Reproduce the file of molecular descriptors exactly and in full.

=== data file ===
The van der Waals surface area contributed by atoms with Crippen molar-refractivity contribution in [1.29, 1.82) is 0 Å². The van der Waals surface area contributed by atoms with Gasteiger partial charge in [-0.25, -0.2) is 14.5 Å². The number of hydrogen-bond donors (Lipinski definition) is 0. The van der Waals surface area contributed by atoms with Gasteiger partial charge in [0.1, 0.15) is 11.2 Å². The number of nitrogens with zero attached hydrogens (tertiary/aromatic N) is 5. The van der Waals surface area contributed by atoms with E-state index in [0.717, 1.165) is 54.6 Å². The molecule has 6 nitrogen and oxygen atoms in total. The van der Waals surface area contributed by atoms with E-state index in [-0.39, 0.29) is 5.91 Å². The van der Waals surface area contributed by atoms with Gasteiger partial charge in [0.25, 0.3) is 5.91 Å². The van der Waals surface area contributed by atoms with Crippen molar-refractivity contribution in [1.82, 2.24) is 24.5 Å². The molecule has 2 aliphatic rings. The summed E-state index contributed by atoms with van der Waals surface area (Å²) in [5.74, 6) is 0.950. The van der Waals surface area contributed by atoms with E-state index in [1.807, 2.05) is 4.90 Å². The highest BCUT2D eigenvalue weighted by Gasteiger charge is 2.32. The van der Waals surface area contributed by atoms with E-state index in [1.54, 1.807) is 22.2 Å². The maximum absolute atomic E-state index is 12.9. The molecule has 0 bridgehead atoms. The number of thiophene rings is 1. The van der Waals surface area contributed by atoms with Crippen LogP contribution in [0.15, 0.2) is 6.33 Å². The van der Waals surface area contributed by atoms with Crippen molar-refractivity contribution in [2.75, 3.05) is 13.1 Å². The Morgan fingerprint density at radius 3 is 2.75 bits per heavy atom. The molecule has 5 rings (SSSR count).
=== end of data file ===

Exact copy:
The van der Waals surface area contributed by atoms with Crippen molar-refractivity contribution in [1.29, 1.82) is 0 Å². The van der Waals surface area contributed by atoms with Gasteiger partial charge in [-0.25, -0.2) is 14.5 Å². The number of hydrogen-bond donors (Lipinski definition) is 0. The van der Waals surface area contributed by atoms with Gasteiger partial charge in [0.1, 0.15) is 11.2 Å². The number of nitrogens with zero attached hydrogens (tertiary/aromatic N) is 5. The van der Waals surface area contributed by atoms with E-state index in [0.717, 1.165) is 54.6 Å². The molecule has 6 nitrogen and oxygen atoms in total. The van der Waals surface area contributed by atoms with E-state index in [-0.39, 0.29) is 5.91 Å². The van der Waals surface area contributed by atoms with Gasteiger partial charge in [0.25, 0.3) is 5.91 Å². The van der Waals surface area contributed by atoms with Crippen molar-refractivity contribution in [1.82, 2.24) is 24.5 Å². The molecule has 2 aliphatic rings. The summed E-state index contributed by atoms with van der Waals surface area (Å²) in [5.74, 6) is 0.950. The van der Waals surface area contributed by atoms with E-state index in [1.807, 2.05) is 4.90 Å². The highest BCUT2D eigenvalue weighted by Gasteiger charge is 2.32. The van der Waals surface area contributed by atoms with E-state index in [1.54, 1.807) is 22.2 Å². The maximum absolute atomic E-state index is 12.9. The molecule has 0 bridgehead atoms. The number of thiophene rings is 1. The van der Waals surface area contributed by atoms with Crippen LogP contribution in [0.15, 0.2) is 6.33 Å². The van der Waals surface area contributed by atoms with Crippen molar-refractivity contribution in [2.75, 3.05) is 13.1 Å². The Morgan fingerprint density at radius 3 is 2.75 bits per heavy atom. The molecule has 5 rings (SSSR count).